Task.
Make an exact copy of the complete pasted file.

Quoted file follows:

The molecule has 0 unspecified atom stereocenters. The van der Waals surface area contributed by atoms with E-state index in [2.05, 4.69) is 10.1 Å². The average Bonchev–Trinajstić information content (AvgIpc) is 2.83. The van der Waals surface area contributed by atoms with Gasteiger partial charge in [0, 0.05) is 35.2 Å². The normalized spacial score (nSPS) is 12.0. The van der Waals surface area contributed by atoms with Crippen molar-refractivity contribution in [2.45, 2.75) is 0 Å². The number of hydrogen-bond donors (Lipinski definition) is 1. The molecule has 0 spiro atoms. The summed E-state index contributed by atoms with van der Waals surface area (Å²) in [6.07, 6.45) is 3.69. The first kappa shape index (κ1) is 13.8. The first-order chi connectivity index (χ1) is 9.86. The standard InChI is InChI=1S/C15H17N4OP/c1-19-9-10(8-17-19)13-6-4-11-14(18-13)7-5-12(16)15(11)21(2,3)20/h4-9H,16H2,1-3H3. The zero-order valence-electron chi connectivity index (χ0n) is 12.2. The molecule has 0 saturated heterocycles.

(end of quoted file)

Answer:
The molecule has 0 unspecified atom stereocenters. The van der Waals surface area contributed by atoms with E-state index in [2.05, 4.69) is 10.1 Å². The average Bonchev–Trinajstić information content (AvgIpc) is 2.83. The van der Waals surface area contributed by atoms with Gasteiger partial charge in [0, 0.05) is 35.2 Å². The normalized spacial score (nSPS) is 12.0. The van der Waals surface area contributed by atoms with Crippen molar-refractivity contribution in [2.45, 2.75) is 0 Å². The number of hydrogen-bond donors (Lipinski definition) is 1. The molecule has 0 spiro atoms. The summed E-state index contributed by atoms with van der Waals surface area (Å²) in [6.07, 6.45) is 3.69. The first kappa shape index (κ1) is 13.8. The first-order chi connectivity index (χ1) is 9.86. The standard InChI is InChI=1S/C15H17N4OP/c1-19-9-10(8-17-19)13-6-4-11-14(18-13)7-5-12(16)15(11)21(2,3)20/h4-9H,16H2,1-3H3. The zero-order valence-electron chi connectivity index (χ0n) is 12.2. The molecule has 0 saturated heterocycles.